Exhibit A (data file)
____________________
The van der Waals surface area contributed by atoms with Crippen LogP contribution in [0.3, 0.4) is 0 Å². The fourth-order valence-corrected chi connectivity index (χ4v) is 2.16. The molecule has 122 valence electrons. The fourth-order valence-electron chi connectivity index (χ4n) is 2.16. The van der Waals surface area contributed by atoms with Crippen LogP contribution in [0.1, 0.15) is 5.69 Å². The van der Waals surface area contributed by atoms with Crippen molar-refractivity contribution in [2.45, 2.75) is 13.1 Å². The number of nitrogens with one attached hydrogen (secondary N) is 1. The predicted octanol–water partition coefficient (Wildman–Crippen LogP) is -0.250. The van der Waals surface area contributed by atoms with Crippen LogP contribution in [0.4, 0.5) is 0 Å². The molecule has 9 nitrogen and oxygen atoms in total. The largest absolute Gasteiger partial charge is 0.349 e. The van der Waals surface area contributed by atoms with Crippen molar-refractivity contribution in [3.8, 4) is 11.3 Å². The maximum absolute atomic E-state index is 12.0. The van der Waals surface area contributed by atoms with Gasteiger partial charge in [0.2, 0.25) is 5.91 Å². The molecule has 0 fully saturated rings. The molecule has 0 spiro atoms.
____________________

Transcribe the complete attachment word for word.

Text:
The van der Waals surface area contributed by atoms with Crippen LogP contribution in [0.3, 0.4) is 0 Å². The fourth-order valence-corrected chi connectivity index (χ4v) is 2.16. The molecule has 122 valence electrons. The fourth-order valence-electron chi connectivity index (χ4n) is 2.16. The van der Waals surface area contributed by atoms with Crippen LogP contribution in [0.1, 0.15) is 5.69 Å². The van der Waals surface area contributed by atoms with Crippen molar-refractivity contribution in [2.45, 2.75) is 13.1 Å². The number of nitrogens with one attached hydrogen (secondary N) is 1. The predicted octanol–water partition coefficient (Wildman–Crippen LogP) is -0.250. The van der Waals surface area contributed by atoms with Crippen LogP contribution in [0.4, 0.5) is 0 Å². The molecule has 9 nitrogen and oxygen atoms in total. The largest absolute Gasteiger partial charge is 0.349 e. The van der Waals surface area contributed by atoms with Crippen molar-refractivity contribution in [3.8, 4) is 11.3 Å². The maximum absolute atomic E-state index is 12.0. The van der Waals surface area contributed by atoms with Gasteiger partial charge in [0.2, 0.25) is 5.91 Å². The molecule has 0 fully saturated rings. The molecule has 0 spiro atoms.